GulfNews Technology

How Apple makes sure your hearing is not impacted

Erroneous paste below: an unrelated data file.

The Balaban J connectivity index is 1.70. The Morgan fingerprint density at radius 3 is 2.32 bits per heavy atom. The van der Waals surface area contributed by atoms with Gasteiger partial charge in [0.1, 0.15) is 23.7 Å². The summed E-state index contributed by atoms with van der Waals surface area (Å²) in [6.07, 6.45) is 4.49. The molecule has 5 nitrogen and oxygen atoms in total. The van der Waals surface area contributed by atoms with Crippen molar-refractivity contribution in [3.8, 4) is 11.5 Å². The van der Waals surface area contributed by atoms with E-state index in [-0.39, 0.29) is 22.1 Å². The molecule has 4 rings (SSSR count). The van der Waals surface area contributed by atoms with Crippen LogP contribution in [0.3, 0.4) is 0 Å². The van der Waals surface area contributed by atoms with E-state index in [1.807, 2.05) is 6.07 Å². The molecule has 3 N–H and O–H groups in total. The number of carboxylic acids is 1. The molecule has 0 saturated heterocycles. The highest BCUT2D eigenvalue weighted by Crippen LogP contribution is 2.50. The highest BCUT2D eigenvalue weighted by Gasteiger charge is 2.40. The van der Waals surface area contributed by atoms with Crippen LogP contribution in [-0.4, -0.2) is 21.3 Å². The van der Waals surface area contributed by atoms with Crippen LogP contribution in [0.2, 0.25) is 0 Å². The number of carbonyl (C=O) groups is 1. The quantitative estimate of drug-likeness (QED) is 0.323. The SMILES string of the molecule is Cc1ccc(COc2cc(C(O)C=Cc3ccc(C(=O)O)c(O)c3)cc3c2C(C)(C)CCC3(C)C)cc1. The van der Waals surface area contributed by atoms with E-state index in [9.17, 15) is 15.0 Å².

Technology|: New Delhi: As the Indian market gets flooded with all kinds of wearables and wireless earphones/headphones, monitoring your daily audio exposure is critical as long exposure to sound can impact hearing abilities in the long term. On the World Hearing Day that fell on Wednesday, your iPhone, iPod touch, or Apple Watch can measure your headphone audio levels so you can monitor your audio exposure over the past hour, day, week, month or year in the Health app. The Noise app on Apple Watch also measures ambient sound levels in your environment to identify when the decibel level could negatively impact your hearing. If sounds are too loud, Apple Watch users can receive alerts with a tap on the wrist. All your information is stored in the Health app for easy access to your data. "Whether you're listening to music, watching a movie, or talking to a loved one, Headphone Accommodations help you customise your audio experience to make the world sound crisp and clear," according to Apple. Amplify soft sounds and adjust certain sound frequencies based on your individual hearing needs. If you already have your own audiogram, you can add it to your settings. If not, you'll walk through a series of listening tests that allow you to set up as many as nine unique profiles based on your personal sound preferences. Sound Recognition feature listens for certain sounds and uses on-device intelligence to notify you when a specific sound is detected. "Whether you're using your iPhone or iPad, you'll receive a notification when a particular type of sound or alert, such as a fire alarm or doorbell, is detected," according to the company. Stereo recordings usually have distinct left- and right-channel audio tracks. "Mono Audio can help streamline the differences by playing both audio channels in both ears. You can adjust the balance for greater volume in either ear, so you won't miss a single note of a concerto or word of an audiobook," reads the information on the company's Accessibility page.